LONDON — Boris Johnson stepped down as leader of the Conservative Party on Thursday, making way for a new prime minister, following an avalanche of resignations by members of his party that eroded his authority and paralyzed the British government.
Johnson did not become emotional, nor did he apologize for the behavior that brought the 58-year-old politician to this low point.
Instead, he blamed his party for his downfall, comparing his fellow lawmakers to stampeding animals. “As we have seen at Westminster … when the herd moves, it moves. And my friends, in politics, no one is remotely indispensable,” Johnson said.
There will be no general election. Instead, the next leader of Britain will be chosen in a vote by dues-paying members of the Conservative Party, which will remain in power. Johnson said he would serve until a new leader is in place, which could take six weeks or longer. He appointed a new cabinet of officials to replace all the ministers who had abandoned him, while pledging not to “implement new policies or make major changes of direction.”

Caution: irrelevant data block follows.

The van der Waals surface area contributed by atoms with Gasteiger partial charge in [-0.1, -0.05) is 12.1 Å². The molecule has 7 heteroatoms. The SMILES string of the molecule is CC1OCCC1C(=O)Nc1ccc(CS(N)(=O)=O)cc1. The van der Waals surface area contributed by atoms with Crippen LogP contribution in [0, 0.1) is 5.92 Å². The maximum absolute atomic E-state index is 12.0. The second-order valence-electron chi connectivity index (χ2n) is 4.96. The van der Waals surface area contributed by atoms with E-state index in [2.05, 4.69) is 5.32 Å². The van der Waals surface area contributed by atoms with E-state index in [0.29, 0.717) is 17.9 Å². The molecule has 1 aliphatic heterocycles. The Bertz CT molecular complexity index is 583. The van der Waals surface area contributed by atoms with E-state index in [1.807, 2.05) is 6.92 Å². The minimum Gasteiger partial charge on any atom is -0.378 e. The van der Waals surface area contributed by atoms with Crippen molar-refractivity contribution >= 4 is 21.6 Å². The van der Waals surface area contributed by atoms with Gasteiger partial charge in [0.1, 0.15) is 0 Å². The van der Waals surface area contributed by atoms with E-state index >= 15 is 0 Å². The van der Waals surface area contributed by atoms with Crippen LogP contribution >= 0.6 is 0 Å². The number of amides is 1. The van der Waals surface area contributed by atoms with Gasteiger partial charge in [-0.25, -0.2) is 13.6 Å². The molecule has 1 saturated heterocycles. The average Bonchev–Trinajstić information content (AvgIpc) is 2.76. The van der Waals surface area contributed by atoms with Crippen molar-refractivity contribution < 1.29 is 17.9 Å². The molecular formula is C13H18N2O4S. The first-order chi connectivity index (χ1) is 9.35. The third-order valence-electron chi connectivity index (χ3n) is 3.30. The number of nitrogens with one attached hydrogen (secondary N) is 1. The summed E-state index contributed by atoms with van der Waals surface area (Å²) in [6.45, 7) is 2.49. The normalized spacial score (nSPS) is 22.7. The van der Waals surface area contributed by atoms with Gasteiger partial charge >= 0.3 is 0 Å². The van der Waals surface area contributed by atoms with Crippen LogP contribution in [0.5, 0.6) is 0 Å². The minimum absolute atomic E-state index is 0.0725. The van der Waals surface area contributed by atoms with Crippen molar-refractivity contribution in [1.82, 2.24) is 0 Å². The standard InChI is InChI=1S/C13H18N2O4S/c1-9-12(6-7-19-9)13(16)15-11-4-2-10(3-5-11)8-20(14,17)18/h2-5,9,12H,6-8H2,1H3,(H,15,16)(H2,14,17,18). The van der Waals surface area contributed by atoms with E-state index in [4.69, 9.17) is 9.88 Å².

Johnson paid tribute to his wife, Carrie, who was watching his speech with their young daughter in her arms. Johnson said they had been through “so much,” but he did not signal any of it was his fault.
“I know there are many people who are relieved, and perhaps quite a few who will also be disappointed. I want you to know how sad I am to be giving up the best job in the world. But them’s the breaks,” Johnson said.
In the end, it wasn’t a policy failure that ended his premiership. It wasn’t a money scandal involving dodgy deals or crony contracts. It wasn’t really a lack of vision. What did in Johnson was his constant bobbing, weaving and ducking. His dissembling. His prevarications over a series of scandals — coronavirus lockdown parties, the refurbishment of his official apartment and the appointment of an ally accused of sexual misconduct.